The Ministry of Health says there are no new cases reported of the Crimean-Congo Hemorrhagic Fever that was detected in Agago district last week.
According to a statement by the Director General of Health Services Dr Jane Ruth Aceng, by end of Monday only one confirmed case was admitted in Kalongo Hospital temporary isolation facility from whom the disease was confirmed.
One person suspected to have contracted the disease was on Sunday admitted at the same isolation facility. Samples have been taken off pending investigation.
Dr Aceng adds that six other people who got into contact with the confirmed case have been discharged after presenting no signs of the disease within the specified incubation period of 5-6 days.
A delegation of the National Task Force constituting officials Ministry of Health, Ministry of Agriculture, Uganda Peoples Defense Forces together with World Health Organization and Centers for Disease Control and Prevention are in Agago to beef up the district response team.
Dr Stefani Santini, the Director of Kalongo Hospital was quoted as saying that one of their main challenges in dealing with the disease is the lack of Personal Protective Equipment.
The Ministry of Health, however says the hospital has enough stocks of Personal Protective Equipment and disinfectants carried forward from the Yellow Fever outbreak of 2010. The stock was on Saturday beefed up with PPE stocks delivered by CDC and WHO.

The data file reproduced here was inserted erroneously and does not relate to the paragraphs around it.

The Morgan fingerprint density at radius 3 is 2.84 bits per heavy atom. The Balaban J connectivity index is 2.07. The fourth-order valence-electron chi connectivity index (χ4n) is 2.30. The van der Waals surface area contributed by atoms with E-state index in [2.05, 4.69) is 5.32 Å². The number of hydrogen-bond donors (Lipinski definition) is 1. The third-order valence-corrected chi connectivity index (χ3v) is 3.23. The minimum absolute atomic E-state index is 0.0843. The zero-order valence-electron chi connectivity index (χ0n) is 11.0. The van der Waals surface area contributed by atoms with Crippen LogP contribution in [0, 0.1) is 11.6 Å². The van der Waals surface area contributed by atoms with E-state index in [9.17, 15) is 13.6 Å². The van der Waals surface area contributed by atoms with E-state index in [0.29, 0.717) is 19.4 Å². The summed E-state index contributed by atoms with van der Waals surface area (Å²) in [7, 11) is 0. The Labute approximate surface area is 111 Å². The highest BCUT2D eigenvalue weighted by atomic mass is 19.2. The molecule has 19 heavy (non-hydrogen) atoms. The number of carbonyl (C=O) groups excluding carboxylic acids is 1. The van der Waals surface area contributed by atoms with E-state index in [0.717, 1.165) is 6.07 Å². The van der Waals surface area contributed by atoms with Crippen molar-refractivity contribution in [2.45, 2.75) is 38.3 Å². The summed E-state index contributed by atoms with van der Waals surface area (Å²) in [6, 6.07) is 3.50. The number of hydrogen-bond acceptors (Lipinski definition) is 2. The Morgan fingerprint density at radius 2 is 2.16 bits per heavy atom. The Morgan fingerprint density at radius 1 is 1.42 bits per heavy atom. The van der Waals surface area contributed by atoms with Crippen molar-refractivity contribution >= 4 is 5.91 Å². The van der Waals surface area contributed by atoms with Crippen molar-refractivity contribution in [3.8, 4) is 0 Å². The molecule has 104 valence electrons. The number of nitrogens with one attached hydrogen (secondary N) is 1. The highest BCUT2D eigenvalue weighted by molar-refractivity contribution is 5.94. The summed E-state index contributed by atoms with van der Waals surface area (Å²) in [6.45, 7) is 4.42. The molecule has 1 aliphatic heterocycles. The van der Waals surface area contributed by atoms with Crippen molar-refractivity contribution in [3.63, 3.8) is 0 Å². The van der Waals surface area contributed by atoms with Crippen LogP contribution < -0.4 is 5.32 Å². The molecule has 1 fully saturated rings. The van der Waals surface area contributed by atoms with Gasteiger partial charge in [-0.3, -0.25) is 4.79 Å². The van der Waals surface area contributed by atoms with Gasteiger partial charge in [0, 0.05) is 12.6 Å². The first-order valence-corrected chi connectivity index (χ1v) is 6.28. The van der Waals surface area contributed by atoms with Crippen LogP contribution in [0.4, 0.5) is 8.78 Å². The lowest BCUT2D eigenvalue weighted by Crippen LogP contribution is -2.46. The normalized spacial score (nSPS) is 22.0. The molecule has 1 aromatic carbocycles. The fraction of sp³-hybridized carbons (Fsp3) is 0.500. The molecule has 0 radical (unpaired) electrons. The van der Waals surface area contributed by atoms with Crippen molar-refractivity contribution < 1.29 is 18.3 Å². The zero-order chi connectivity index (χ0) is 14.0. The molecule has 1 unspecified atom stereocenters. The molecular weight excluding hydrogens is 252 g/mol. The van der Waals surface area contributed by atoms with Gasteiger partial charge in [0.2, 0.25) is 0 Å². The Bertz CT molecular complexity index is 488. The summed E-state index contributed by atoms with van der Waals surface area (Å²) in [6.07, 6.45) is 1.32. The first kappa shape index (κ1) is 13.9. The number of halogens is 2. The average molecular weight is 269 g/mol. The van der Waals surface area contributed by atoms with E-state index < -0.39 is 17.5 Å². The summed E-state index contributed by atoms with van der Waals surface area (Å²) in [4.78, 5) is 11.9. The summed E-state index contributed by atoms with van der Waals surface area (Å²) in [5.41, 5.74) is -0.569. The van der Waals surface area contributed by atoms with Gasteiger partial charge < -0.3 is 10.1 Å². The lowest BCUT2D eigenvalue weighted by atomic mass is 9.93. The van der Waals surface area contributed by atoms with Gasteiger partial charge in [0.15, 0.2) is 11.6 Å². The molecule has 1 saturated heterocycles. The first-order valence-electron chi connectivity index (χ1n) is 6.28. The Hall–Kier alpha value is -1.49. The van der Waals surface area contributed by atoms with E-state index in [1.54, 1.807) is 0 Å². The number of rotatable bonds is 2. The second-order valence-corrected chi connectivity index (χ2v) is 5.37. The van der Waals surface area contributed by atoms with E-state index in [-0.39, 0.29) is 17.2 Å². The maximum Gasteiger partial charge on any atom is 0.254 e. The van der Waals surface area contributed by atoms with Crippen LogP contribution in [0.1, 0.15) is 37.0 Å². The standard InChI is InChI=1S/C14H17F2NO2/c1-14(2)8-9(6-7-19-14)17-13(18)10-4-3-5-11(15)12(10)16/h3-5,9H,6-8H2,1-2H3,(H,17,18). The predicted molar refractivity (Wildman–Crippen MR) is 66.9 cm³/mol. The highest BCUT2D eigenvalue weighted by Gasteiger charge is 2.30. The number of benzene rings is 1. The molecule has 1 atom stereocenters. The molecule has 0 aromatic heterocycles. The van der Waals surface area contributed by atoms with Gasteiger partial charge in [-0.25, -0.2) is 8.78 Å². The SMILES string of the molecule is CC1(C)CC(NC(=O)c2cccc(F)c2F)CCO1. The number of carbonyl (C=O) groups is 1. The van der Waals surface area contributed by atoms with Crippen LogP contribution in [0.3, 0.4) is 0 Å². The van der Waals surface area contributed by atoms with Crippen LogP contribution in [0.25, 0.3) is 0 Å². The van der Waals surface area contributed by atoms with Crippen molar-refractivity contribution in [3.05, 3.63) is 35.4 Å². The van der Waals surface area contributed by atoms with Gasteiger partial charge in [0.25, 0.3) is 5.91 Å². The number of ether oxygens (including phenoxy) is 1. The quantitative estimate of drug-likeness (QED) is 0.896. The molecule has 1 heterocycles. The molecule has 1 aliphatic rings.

Currently, the National Taskforce is conducting field investigations to obtain in depth epidemiological information on the new suspected case admitted into the isolation.
More investigations are also being done on the three deaths that occurred prior to confirmation of the first case.
Crimean-Congo Hemorrhagic fever is a viral haemorrhagic fever transmitted by ticks.
According to WHO, the disease was first described in the Crimea in 1944 and given the name Crimean haemorrhagic fever. In 1969 it was recognized that the pathogen causing Crimean haemorrhagic fever was the same as that responsible for an illness identified in 1956 in the Congo, and linkage of the two place names resulted in the current name for the disease and the virus.